WIRED

WIRED December/January 2021

The Wired mission is to tell the world something they've never heard before in a way they've never seen before. It's about turning new ideas into everyday reality. It's about seeding our community of influencers with the ideas that will shape and transform our collective future. Wired readers want to know how technology is changing the world, and they're interested in big, relevant ideas, even if those ideas challenge their assumptions—or blow their minds.

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País:
United States
Idioma:
English
Editor:
Conde Nast US
Periodicidad:
Monthly
USD 7.99
USD 29.99
12 Números

en este número

3 min.
rants and raves

In October, Brendan I. Koerner tracked down the players in an alleged cheating scandal that rocked the poker industry, while Clive Thompson examined YouTube’s efforts to curb the spread of conspiracy theories on its platform. For our election security package, Benjamin Wofford profiled Dana DeBeauvior, the chief clerk and election administrator of Travis County, Texas, who led the charge to build a secure electronic voting system. Readers share annoyances, theories about conspiracy theories, and electoral optimism. RE: “THE SHOWDOWN AT STONES” As an online poker player from years ago, I was very interested in the article. But I must say, I felt “cheated.” I really thought there would be some vindication for Brill and was even more annoyed that the “cheat” was not uncovered. —David Topping, via mail@WIRED.com Ripped the poker world apart? It did…

1 min.
introducing the get wired podcast

News from tomorrow Get WIRED is a new podcast about how the future is realized. Each week, we burrow down new rabbit holes to investigate the ways technology is changing our lives—from culture to business, science to design. Through hard-hitting reporting, intimate storytelling, and audio you won’t hear anywhere else, Get WIRED is the smartest, sharpest, most thorough show on how tech transforms what it means to be human. Listen and subscribe to Get WIRED on Apple Podcasts, Spotify, or wherever you get your podcasts.…

18 min.
wish list 2020

String Theory A lot has changed in the 66 years since Fender released the go-to ax of Jimi Hendrix, David Gilmour, and John Frusciante. The venerable American-made Stratocaster, however, looks about the same. The latest update makes the neck even more playable, with a satin finish and rolled fingerboard edges. The redesigned pickups use alnico alloy magnets with different strengths for each string, resulting in a more balanced tone that punches as much crunch into low-end riffs as screaming solos. Fender American Professional II Stratocaster $1,500 STAFF PICK “I’ve finally discovered why dads in Tommy Bahama shirts love pretending they’re Eric Clapton.”PARKER HALL Youth Lounge Nugget’s rugged, frameless sofa is a pandemic parenting panacea. Kids can turn it into a fort, runaway truck ramp, or human catapult. Four pieces of foam, two of them hinged,…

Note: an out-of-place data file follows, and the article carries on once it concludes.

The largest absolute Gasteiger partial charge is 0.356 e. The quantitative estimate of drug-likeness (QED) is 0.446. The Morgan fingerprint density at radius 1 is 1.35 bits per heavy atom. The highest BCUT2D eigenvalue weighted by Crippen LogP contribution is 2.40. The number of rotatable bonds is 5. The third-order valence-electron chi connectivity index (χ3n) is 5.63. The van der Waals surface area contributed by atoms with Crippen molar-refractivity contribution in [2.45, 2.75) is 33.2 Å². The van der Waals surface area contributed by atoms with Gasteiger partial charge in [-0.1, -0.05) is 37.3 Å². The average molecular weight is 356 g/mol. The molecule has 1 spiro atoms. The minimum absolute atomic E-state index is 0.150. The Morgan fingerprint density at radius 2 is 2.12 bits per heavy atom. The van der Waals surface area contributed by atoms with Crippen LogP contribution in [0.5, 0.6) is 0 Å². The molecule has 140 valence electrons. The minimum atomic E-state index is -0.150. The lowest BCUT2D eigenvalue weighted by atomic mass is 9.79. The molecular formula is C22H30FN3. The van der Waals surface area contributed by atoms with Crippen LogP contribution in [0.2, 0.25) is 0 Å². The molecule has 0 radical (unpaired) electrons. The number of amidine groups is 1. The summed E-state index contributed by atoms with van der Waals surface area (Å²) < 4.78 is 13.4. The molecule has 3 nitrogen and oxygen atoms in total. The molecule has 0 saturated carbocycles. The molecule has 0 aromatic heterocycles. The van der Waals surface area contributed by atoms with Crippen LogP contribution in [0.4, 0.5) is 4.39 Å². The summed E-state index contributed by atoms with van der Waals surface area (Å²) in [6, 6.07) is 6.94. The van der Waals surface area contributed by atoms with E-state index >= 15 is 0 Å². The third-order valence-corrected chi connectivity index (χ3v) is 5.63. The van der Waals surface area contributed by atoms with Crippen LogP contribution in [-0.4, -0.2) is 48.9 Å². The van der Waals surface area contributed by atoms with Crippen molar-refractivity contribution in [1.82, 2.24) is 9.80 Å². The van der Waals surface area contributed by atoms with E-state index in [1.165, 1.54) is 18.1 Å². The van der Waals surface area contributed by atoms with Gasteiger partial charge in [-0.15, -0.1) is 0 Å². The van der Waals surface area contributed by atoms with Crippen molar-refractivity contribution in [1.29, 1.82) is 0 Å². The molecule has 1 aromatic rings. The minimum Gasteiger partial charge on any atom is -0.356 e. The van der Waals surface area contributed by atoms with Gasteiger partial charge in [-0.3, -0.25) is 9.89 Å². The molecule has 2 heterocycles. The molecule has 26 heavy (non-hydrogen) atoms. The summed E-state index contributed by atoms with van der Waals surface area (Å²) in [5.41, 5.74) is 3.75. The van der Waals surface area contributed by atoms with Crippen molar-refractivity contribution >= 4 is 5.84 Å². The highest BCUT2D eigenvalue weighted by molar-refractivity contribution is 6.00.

26 min.
the man who co nquered noise

“The city of SHENZHEN in JULY. The weather is HOT, the trees brimming with LIFE …” So begins the baritone voice-over in a video shot in the summer of 2018 by the Chinese telecommunications giant Huawei and posted to YouTube. It chronicles a corporate event in the slightly corny style of a 1960s educational film, starting with aerial drone footage of Huawei’s campus—an island of lush greenery surrounded by the high-rise buildings of the city known as China’s Silicon Valley. A spirited orchestral version of Beethoven’s “Turkish March” plays as a town car wends its way through the campus, pulling up to a stately white structure mixing classical Greek architecture and the wide overhanging rooftops of China’s great pagodas. There’s a bit of the White House tossed in too. Two footmen dressed…

4 min.
overclocked

While you’re surfing the web, you ought to thank Jacob Thornton for making it so pretty. He’s a programmer who, along with web designer Mark Otto, created Bootstrap, free software that the pros use to make their sites look spiffy. If you’ve ever noticed that a lot of websites have the same big chunky buttons, or the same clean forms, that’s likely because an estimated one-fifth of all websites on the planet use Bootstrap. One reason for its spread is that Thornton and Otto made Bootstrap open source. Anyone can use it without permission, and anyone can tweak it and improve it. Thornton didn’t get a salary for making Bootstrap. When he and Otto first released it, back in 2010, they had day jobs working for Twitter. But both were…

20 min.
they call it the fatal funnel.

FIFTEEN YEARS AGO, WHEN I RETURNED HOME AFTER FIGHTING IN IRAQ, A FRIEND ASKED ME TO DESCRIBE THE BRAVEST THING I SAW ANYONE DO. I had led a Marine platoon in the Second Battle of Fallujah, in 2004, and had seen plenty of heroism—Marines dragging their wounded off machine-gunswept streets, or fighting room to room to recover a comrade’s body. But none of these compared to the cumulative heroism of the 19- and 20-year-old infantrymen who placed their bodies across that fatal funnel—a doorway with a potential enemy inside—every day. Clearing the enemy from the city, house by house, was a game of Russian roulette played on a grand scale. You never knew who might be waiting on the other side of the door. ¶ In the early days of the…